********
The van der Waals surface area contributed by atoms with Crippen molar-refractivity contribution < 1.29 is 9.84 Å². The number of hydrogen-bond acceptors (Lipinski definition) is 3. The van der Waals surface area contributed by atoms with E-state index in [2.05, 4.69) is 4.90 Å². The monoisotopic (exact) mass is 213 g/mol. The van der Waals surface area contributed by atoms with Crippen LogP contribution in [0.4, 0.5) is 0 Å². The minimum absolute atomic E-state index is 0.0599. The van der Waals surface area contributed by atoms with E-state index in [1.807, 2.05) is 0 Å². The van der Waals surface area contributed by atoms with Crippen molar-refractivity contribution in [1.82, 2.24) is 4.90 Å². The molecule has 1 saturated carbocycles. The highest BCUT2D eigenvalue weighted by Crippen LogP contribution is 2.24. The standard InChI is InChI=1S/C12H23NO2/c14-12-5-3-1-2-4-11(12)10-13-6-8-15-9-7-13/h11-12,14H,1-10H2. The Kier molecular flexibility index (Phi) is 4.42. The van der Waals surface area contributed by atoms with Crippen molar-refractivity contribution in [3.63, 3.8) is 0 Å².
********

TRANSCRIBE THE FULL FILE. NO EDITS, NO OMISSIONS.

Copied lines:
The van der Waals surface area contributed by atoms with Crippen molar-refractivity contribution < 1.29 is 9.84 Å². The number of hydrogen-bond acceptors (Lipinski definition) is 3. The van der Waals surface area contributed by atoms with E-state index in [2.05, 4.69) is 4.90 Å². The monoisotopic (exact) mass is 213 g/mol. The van der Waals surface area contributed by atoms with Crippen LogP contribution in [0.4, 0.5) is 0 Å². The minimum absolute atomic E-state index is 0.0599. The van der Waals surface area contributed by atoms with E-state index in [1.807, 2.05) is 0 Å². The van der Waals surface area contributed by atoms with Crippen molar-refractivity contribution in [1.82, 2.24) is 4.90 Å². The molecule has 1 saturated carbocycles. The highest BCUT2D eigenvalue weighted by Crippen LogP contribution is 2.24. The standard InChI is InChI=1S/C12H23NO2/c14-12-5-3-1-2-4-11(12)10-13-6-8-15-9-7-13/h11-12,14H,1-10H2. The Kier molecular flexibility index (Phi) is 4.42. The van der Waals surface area contributed by atoms with Crippen molar-refractivity contribution in [3.63, 3.8) is 0 Å².